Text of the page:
Rosa sylvestris inodora seu canina and as Rosa sylvestris alba cum rubore,
folio glabro. The need for a workable naming system was made even greater
by the huge number of plants and animals that were being brought back
to Europe from Asia, Africa, and the Americas. After experimenting with
various alternatives, Linnaeus simplified naming immensely by designating
one Latin name to indicate the genus, and one as a "shorthand"
name for the species. The two names make up the binomial ("two
names") species name. For instance, in his two-volume work Species
Plantarum (The Species of Plants), Linnaeus renamed the briar rose Rosa
canina. This binomial system rapidly became the standard system for
naming species. Zoological and most botanical taxonomic priority begin
with Linnaeus: the oldest plant names accepted as valid today are those
published in Species Plantarum, in 1753, while the oldest animal names
are those in the tenth edition of Systema Naturae (1758), the first
edition to use the binomial system consistently throughout. Although
Linnaeus was not the first to use binomials, he was the first to use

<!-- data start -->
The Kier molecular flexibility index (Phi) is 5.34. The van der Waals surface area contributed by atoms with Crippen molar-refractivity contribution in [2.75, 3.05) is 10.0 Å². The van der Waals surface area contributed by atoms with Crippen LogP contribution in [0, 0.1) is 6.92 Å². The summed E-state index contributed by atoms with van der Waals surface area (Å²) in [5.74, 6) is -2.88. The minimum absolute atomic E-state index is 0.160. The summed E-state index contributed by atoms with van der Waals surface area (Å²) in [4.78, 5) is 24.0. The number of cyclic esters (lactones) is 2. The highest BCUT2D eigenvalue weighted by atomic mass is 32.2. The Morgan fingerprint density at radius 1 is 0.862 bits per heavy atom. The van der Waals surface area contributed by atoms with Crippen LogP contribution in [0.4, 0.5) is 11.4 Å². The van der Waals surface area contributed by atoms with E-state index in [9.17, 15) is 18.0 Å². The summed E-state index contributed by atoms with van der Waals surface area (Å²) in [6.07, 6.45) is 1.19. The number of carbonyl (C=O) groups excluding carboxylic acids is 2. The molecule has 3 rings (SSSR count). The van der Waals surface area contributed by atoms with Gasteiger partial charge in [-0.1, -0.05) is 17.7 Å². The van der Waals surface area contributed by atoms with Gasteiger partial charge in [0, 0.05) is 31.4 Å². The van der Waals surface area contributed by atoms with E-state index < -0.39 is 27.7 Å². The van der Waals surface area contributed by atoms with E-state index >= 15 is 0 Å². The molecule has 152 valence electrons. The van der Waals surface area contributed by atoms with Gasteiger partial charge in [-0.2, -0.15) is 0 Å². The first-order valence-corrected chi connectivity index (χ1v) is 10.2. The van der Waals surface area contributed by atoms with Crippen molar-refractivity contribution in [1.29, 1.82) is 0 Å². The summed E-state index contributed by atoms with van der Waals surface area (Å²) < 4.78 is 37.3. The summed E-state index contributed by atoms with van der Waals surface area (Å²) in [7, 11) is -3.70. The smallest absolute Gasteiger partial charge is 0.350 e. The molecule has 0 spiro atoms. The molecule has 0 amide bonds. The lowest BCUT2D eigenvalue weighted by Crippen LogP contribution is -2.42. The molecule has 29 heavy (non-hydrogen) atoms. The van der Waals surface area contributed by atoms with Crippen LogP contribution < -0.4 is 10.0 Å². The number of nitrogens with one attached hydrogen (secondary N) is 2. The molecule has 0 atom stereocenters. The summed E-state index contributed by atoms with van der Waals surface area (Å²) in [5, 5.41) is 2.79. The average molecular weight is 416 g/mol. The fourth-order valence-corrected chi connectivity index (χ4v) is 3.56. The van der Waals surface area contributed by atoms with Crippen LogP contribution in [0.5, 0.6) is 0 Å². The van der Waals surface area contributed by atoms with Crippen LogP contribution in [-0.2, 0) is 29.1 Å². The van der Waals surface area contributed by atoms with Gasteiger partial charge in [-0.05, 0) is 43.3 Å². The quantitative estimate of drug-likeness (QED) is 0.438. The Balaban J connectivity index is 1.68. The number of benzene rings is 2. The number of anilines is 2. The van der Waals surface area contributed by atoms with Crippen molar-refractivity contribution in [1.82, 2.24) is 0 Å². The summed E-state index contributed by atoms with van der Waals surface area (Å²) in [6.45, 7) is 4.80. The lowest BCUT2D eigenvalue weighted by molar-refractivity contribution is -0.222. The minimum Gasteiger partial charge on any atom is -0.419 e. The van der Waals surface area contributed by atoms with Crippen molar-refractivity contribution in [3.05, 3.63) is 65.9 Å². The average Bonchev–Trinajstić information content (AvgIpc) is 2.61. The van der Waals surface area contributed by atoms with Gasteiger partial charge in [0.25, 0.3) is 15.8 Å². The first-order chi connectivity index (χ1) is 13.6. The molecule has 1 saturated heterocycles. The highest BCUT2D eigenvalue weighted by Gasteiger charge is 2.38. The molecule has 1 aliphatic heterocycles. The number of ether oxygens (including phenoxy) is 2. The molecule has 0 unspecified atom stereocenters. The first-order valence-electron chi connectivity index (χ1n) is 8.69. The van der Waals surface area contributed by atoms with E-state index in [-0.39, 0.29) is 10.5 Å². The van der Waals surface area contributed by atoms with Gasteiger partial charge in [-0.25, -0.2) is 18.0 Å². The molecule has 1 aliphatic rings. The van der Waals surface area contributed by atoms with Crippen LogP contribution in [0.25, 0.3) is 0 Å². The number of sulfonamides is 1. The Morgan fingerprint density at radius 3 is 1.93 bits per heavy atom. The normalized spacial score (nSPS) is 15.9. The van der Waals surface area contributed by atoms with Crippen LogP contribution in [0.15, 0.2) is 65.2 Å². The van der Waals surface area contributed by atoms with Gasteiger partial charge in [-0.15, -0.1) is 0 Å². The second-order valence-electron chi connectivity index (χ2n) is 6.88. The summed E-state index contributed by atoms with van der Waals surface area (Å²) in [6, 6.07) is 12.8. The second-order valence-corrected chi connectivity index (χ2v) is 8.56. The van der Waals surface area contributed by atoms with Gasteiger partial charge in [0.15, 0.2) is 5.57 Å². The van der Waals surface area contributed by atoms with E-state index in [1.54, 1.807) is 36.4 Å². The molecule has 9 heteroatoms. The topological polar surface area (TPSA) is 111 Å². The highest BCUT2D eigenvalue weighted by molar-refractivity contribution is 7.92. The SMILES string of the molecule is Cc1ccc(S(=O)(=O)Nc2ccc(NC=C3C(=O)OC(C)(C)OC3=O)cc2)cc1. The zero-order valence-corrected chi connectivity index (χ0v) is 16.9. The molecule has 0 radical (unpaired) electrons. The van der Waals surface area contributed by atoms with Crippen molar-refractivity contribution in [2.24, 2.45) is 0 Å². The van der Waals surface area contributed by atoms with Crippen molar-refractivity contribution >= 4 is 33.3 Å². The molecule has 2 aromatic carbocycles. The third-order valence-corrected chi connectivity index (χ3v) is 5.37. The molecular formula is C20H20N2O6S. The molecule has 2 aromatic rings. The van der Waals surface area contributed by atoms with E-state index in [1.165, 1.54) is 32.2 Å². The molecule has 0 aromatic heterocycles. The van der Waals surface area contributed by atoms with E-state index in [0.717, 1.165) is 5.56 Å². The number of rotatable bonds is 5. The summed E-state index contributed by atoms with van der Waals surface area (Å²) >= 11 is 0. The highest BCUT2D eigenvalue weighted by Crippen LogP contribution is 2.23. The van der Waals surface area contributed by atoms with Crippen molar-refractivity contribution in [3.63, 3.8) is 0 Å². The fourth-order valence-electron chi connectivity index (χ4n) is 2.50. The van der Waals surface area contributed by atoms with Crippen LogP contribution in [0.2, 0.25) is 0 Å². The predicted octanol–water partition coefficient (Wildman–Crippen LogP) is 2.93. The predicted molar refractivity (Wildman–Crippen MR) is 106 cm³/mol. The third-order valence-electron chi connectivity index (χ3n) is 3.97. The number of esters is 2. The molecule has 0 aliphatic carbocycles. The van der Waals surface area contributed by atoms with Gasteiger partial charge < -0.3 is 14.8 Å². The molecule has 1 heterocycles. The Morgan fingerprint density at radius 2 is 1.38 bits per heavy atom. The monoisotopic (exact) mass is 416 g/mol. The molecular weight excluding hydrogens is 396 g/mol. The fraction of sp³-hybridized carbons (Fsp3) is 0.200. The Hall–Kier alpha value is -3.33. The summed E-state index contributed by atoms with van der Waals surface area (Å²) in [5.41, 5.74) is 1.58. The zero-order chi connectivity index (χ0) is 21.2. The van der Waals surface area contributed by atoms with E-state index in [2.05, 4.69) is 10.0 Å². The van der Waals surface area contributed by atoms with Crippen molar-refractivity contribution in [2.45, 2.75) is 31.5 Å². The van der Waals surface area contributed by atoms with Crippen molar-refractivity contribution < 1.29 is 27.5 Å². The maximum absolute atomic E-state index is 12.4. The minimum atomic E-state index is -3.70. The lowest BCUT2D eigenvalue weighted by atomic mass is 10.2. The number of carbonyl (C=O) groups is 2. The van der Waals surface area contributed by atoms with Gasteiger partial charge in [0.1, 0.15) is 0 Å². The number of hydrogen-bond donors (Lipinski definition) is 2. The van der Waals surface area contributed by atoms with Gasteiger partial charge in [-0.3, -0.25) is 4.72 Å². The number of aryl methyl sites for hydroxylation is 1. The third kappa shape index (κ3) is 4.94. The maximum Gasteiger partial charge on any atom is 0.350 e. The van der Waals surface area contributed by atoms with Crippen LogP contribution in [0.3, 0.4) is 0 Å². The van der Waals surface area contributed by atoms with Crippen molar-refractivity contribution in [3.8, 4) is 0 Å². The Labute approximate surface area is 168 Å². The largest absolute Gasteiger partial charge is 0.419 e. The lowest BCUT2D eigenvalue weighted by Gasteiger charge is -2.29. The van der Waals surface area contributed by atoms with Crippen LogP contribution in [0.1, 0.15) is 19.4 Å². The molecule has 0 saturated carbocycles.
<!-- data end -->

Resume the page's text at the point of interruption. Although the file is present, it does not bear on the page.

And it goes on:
them consistently, and for this reason, Latin names that naturalists
used before Linnaeus are not usually considered valid under the rules
In his early years, Linnaeus believed that the species was not only
real, but unchangeable -- as he wrote, Unitas in omni specie ordinem
ducit (The invariability of species is the condition for order [in nature]).
But Linnaeus observed how different species of plant might hybridize,
to create forms which looked like new species. He abandoned the concept
that species were fixed and invariable, and suggested that some -- perhaps
most -- species in a genus might have arisen after the creation of the
world, through hybridization. In his attempts to grow foreign plants
in Sweden, Linnaeus also theorized that plant species might be altered
through the process of acclimitization. Towards the end of his life,
Linnaeus investigated what he thought were cases of crosses between
genera, and suggested that, perhaps, new genera might also arise through
Was Linnaeus an evolutionist? It is true that he abandoned his earlier
belief in the fixity of species, and it is true that hybridization has
produced new species of plants, and in some cases of animals. Yet to
Linnaeus, the process of generating new species was not open-ended and